Abundance helps us understand that we are not entering a “post-scarcity” world, but rather an abundance world. Scarcities and competitions will persist at the leading edge of civilization, and the winners will profit more than everyone else. But at the same time, our accelerating technologies are creating vast new abundance in living standards, and so much capability to take care of our environment, that the scarcities of today will be distant memories just a few generations from now. As long as we rise to the challenges.

Peter Diamandis, Founder and Chairman of the X PRIZE Foundation, Co-Founder and Chairman of Singularity University, and pioneer of the personal spaceflight industry, is eminently qualified to write this book. He is both a visionary and an accomplished entrepreneur, with a passion for new horizons, and a deep ethical interest in global development. His practical, results-oriented perspective permeates the book, and frankly, it jumps right into the reader’s psyche long before the end. His co-author, Steven Kotler, is a writer of vast experience, and it shows.

Abundance: The Future Is Better Than You Think by Peter H. Diamandis  and Steven Kotler.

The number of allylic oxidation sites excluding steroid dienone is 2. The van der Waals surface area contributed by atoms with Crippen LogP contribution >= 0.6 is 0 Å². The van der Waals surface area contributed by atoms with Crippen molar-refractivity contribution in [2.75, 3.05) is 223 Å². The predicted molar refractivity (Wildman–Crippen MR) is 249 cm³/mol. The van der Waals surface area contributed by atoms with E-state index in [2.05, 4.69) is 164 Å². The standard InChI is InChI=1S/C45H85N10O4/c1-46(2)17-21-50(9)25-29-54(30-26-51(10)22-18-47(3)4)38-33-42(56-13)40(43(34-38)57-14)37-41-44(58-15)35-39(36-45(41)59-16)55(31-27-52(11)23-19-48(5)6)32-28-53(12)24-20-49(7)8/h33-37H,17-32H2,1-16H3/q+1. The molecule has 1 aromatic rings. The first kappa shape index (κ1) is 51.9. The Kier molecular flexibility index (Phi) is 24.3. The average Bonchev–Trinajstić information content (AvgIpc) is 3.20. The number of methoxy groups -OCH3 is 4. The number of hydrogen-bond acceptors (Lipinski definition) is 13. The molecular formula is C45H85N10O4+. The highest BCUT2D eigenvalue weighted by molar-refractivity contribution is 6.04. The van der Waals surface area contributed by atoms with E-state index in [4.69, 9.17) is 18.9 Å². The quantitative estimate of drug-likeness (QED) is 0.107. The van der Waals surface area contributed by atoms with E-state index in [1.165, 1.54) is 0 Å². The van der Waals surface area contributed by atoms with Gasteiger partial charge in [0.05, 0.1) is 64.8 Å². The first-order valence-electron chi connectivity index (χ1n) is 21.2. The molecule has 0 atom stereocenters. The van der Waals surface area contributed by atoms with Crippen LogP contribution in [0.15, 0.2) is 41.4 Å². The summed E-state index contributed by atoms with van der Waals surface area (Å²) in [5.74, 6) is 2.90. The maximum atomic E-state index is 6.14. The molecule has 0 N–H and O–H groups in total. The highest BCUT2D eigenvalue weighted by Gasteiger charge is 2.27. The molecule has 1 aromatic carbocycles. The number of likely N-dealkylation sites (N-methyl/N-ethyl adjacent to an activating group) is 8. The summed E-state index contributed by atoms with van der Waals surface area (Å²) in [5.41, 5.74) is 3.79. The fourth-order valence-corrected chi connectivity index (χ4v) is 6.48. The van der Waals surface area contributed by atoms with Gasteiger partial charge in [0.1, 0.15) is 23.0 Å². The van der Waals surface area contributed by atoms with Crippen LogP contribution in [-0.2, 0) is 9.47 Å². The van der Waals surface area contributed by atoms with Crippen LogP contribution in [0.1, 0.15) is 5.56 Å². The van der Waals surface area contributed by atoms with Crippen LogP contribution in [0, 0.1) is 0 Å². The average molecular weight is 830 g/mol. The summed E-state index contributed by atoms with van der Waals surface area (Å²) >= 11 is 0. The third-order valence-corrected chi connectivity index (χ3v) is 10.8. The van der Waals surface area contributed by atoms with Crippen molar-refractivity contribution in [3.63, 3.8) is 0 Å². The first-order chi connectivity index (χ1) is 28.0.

If At First…

New Year's Resolutions

New Year’s Resolutions

It is almost impossible to sneak five minutes on the internet or make it through a single television program or radio broadcast without being pummeled by blogs, commercials or advertisements that are connected to New Years Resolutions.

It is like this every year, I know, but maybe because I am more in touch with what people are writing and talking about this year than ever before, I am much more aware of the overwhelming amount of budget and debt relief, weight loss and exercise and return to school to improve your career type of leads.

If your preference is more of a world view or macro perspective, you can read about how the Pope and all many other human rights and world leaders raise their voices in a resounding resolution of hope and a better, less violent, more caring world; while more business-minded experts speak about where they see their particular niche likely to lead this year.


Like most things in life, I’m learning that there are two sides to this resolution gig. The fist way of looking at it would be to focus on what is being said, how people are looking ahead to the brand new year ahead and determining what improvements and changes they are (at least for the time being) willing to commit to because they are trying to make their lives and hopefully the lives of others, better than this past year.